When it comes to homebrewing and professional brewing there is one common thread, having happy and healthy yeast. When I homebrew, I like to always do a good starter for my yeast that I have picked up from the local homebrew store. I have found that one of the easiest ways to do the starter is to get around a 1-2L erlenmeyer flask. You can dissolve, boil and cool a little bit of DME in it and pitch the yeast. Throw a bubbler on top, and you are set to go. If you choose, you can even easily make or buy a little stir plate to help prop up the yeast even more. This ensures that you have a good pitch of yeast that is roaring and ready to go.
Persistence to your craft (and take notes)
Tyler White, head brewer
Grayton Beer Co. (Santa Rosa Beach, Fla.)
Homebrewing, so often, is where the passion for our great craft begins. I will always remember the first time that I brewed something that could actually be enjoyed by others. The stars aligned for me that day in so many ways. What set the hook was the creativity, the mystery and the romance of brewing. These components are still a large part of what make my career as a brewer satisfying and engaging. However, as I have advanced and grown over the last few years, my focus has shifted a bit, and this is where my advice comes in.
First and foremost, it is one thing to brew great beer. However, being able to brew that exact beer, with that exact flavor profile, over and over again takes knowledge and persistence to our craft. In order to achieve this, I’ve become aware that great learning experiences come from heeding the advice of more experienced brewers and a commitment to reading and researching. I absolutely advise brewers of all experience levels to do this. Second, get plugged into your brewing community and take advantage of all the great resources that are available in our ever-growing industry.
Finally, having said this, there is no way to apply any of this knowledge without detailed record keeping throughout the process. Too often, I talk to brewers who may have an extensive knowledge base and may make great beer, but when they encounter an undesired outcome they aren’t sure why because they haven’t recorded their process well. Comprehensive record keeping allows you to track down details, to see trends over time, and to ultimately learn from your own experiences. To sum things up: Keep brewing, keep learning and write it all down.
Jeremy Kosmicki, head brewer
Founders Brewing Co. (Grand Rapids, Mich.)
I’m sure everyone’s heard it before, but the best advice I can give is to clean, clean, clean. Particularly, anything that happens after the boil is done. Wort is very susceptible to contamination, especially before any alcohol has been produced. Soak and scrub with a quality cleanser anything that will come into contact with the wort/beer, and then use a sanitizer immediately before using that hose or filling that carboy or bottles. And buy yourself some sanitary gloves to wear also. It’s a great habit to get into that can save you from future heartbreak.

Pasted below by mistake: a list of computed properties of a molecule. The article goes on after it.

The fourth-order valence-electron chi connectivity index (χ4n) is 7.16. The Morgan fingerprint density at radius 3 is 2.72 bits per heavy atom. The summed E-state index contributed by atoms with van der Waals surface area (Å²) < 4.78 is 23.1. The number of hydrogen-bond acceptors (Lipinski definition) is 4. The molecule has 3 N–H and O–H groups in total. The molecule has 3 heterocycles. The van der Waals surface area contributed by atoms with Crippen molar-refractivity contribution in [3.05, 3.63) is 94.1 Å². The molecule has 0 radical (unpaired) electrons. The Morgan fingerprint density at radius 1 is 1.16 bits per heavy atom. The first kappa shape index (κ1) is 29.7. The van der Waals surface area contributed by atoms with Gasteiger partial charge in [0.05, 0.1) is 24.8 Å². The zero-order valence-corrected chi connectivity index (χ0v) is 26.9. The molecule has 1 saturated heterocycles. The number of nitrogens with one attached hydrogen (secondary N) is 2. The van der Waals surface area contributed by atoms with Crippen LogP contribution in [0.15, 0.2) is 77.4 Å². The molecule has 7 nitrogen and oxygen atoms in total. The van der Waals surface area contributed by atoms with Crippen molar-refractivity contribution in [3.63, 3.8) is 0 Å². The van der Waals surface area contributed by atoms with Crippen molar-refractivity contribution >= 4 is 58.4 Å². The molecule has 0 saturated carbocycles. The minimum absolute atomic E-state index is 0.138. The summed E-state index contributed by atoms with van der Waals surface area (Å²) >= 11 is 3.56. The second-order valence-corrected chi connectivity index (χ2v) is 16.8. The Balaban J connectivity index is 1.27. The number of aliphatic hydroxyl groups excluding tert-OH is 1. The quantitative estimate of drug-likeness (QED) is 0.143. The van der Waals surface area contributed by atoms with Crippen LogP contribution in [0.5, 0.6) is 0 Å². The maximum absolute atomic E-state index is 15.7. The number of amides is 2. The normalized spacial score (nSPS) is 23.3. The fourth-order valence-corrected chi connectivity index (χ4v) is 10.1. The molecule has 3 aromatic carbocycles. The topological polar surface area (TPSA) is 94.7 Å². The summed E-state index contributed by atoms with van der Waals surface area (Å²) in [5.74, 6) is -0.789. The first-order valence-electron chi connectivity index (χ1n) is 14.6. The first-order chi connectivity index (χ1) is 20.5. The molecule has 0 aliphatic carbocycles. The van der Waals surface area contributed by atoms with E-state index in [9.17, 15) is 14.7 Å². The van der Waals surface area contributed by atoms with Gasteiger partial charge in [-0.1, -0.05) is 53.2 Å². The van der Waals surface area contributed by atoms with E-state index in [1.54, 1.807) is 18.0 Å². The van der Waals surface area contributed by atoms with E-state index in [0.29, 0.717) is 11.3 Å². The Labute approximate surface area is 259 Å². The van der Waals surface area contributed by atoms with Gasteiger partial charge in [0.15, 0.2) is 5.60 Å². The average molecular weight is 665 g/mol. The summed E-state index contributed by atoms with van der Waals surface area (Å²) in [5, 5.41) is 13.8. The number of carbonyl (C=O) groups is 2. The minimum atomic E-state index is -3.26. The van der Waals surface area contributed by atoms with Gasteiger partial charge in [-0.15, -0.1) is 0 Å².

What to do and when
Stephen Hale, ambassador brewer
Schlafly Beer (St. Louis, Mo.)
Many of us in the craft brewing community had our roots in the home brewing world, and for that, we offer additional thanks for the chance to have gained practical experience at the 5- gallon level before working with larger, commercial equipment. I know that I felt blessed when I started with Schlafly Beer (The Saint Louis Brewery); I was given the opportunity to be assistant brewer to Dave Miller, who has written half a dozen books on homebrewing. Neither Dave nor I knew how to run a system this large, but with the help of co-founder Dan Kopman and a strong dose of common sense, we figured out how to make it all work. It would not have been possible, of course, without a sound background in homebrewing.
For newer homebrewers in particular, remembering the basics of what to do and when (don’t boil the yeast!) can give one some basic confidence. We all know the process is generally rudimentary, but eliminating the fear one might have goes a long way to making the whole process a lot more comfortable. Much has already been written about using the best ingredients one can find, establishing a sound connection with one’s local homebrew supply shop and engaging with fellow brewers everywhere, and several clever quips also help one to understand that at the end of the day, it’s beer, and it is good. Not every batch will end up as intended, but a few deep breaths and healthy doses of common sense can instill a certain Zen so that it actually becomes the wonderful, fabulous hobby that it is.
The most expensive equipment available will not necessarily make the best beer one has ever had; plenty of medals have been awarded to beers made with plastic fermenters and barebones systems, so don’t feel the need to buy the latest and greatest (sure, new gadgets are fabulous and often quite helpful; spend it if you’ve got it and it makes better beer, but don’t sweat it if you can’t do that). Keeping things simple can lead to some of the best results, I know some of my favorite beers are brewed with the fewest ingredients, so take heart that following the basics will work well. Prost!